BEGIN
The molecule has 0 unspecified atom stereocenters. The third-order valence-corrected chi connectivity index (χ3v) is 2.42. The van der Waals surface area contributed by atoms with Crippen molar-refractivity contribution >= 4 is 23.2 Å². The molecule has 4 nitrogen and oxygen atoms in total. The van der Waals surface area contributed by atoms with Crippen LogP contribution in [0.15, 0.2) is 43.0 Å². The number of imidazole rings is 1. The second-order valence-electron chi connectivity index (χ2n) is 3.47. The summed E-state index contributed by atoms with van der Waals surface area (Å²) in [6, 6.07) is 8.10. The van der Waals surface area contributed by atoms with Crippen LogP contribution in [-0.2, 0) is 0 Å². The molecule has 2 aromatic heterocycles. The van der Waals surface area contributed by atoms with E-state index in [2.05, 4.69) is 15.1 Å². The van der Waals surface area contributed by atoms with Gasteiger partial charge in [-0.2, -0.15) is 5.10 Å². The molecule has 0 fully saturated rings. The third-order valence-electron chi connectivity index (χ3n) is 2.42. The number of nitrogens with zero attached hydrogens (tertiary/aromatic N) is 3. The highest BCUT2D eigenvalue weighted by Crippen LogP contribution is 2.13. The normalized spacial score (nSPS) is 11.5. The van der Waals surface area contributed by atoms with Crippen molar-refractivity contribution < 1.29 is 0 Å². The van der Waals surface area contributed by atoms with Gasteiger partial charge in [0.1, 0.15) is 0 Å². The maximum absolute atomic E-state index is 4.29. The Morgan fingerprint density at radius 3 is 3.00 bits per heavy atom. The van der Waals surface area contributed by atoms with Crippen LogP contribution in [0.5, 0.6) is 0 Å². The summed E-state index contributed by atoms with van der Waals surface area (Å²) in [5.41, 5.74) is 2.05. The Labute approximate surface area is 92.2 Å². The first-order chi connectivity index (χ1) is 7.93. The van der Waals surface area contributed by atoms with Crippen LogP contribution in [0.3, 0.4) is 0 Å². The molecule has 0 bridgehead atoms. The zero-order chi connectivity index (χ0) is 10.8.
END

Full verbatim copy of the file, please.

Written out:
The molecule has 0 unspecified atom stereocenters. The third-order valence-corrected chi connectivity index (χ3v) is 2.42. The van der Waals surface area contributed by atoms with Crippen molar-refractivity contribution >= 4 is 23.2 Å². The molecule has 4 nitrogen and oxygen atoms in total. The van der Waals surface area contributed by atoms with Crippen LogP contribution in [0.15, 0.2) is 43.0 Å². The number of imidazole rings is 1. The second-order valence-electron chi connectivity index (χ2n) is 3.47. The summed E-state index contributed by atoms with van der Waals surface area (Å²) in [6, 6.07) is 8.10. The van der Waals surface area contributed by atoms with Crippen LogP contribution in [-0.2, 0) is 0 Å². The molecule has 2 aromatic heterocycles. The van der Waals surface area contributed by atoms with E-state index in [2.05, 4.69) is 15.1 Å². The van der Waals surface area contributed by atoms with Gasteiger partial charge in [-0.2, -0.15) is 5.10 Å². The molecule has 0 fully saturated rings. The third-order valence-electron chi connectivity index (χ3n) is 2.42. The number of nitrogens with zero attached hydrogens (tertiary/aromatic N) is 3. The highest BCUT2D eigenvalue weighted by Crippen LogP contribution is 2.13. The normalized spacial score (nSPS) is 11.5. The van der Waals surface area contributed by atoms with Crippen molar-refractivity contribution < 1.29 is 0 Å². The van der Waals surface area contributed by atoms with Gasteiger partial charge in [0.1, 0.15) is 0 Å². The maximum absolute atomic E-state index is 4.29. The Morgan fingerprint density at radius 3 is 3.00 bits per heavy atom. The van der Waals surface area contributed by atoms with Crippen LogP contribution in [0.5, 0.6) is 0 Å². The summed E-state index contributed by atoms with van der Waals surface area (Å²) in [5.41, 5.74) is 2.05. The Labute approximate surface area is 92.2 Å². The first-order chi connectivity index (χ1) is 7.93. The van der Waals surface area contributed by atoms with Crippen LogP contribution in [0.3, 0.4) is 0 Å². The molecule has 0 bridgehead atoms. The zero-order chi connectivity index (χ0) is 10.8.